The enigmatic Bryan Bradley provided just a handful of clues as to what his show was about, dropping references to Vassar girls, Edie "Grey Gardens" Beale, and a stranger with matched suitcases. In the end though, it didn't matter so much who the characters were that populated Bradley's imagination; what counted was that they inspired one of his prettiest shows to date.

There was a definite East Coast patrician feel to the collection, which opened with "Vassar Girls" in slim forties-style pencil skirts that hit below the knee, and continued with "Suitcase Girls" in cinched-waist coats. Luxe is Bradley's catchword, and his furs, often combining species, were especially alluring. A white corsage-trimmed jacket and stole was costumey, but in an intriguing Hollywood-studio-days kind of way. The same could not be said of some of the feather flourishes, however.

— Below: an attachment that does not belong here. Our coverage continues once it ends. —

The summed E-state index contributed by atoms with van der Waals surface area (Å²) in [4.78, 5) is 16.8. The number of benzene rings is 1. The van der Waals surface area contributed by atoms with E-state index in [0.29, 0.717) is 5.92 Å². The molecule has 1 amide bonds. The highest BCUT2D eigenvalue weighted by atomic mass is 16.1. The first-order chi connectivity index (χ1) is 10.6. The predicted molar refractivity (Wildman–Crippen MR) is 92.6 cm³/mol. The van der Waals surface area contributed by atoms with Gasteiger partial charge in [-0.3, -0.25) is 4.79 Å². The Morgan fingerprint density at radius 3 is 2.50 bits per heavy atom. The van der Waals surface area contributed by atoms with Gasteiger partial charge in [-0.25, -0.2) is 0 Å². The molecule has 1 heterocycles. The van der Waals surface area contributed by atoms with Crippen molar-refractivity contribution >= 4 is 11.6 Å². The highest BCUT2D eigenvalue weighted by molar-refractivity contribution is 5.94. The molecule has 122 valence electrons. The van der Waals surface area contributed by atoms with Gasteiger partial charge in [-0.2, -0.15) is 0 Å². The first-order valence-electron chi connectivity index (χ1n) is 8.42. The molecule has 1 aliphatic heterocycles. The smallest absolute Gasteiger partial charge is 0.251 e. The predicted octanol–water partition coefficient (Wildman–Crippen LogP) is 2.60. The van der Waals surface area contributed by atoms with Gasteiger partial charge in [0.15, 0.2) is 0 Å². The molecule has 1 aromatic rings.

Bradley's favorite ornaments for fall were outsize rosettes and generous bows, and his prints, as usual, were mainly florals. Such decorative tendencies notwithstanding, there was an overall feeling of restraint. This was evident in a brown monk's dress and, to a somewhat lesser extent, in an oil-black satin sleeveless dress and an ivory stand-collar one. A geometric red coat in the "Strangers" section missed the mark, though.

Moodier than spring's collection, this show was also more tightly focused. If Bradley was inspired by an "exotic and distinguished" stranger, loyal Tuleh fans—each of whom found a handwritten note on her chair—will find the quality and loveliness of this collection reassuringly familiar.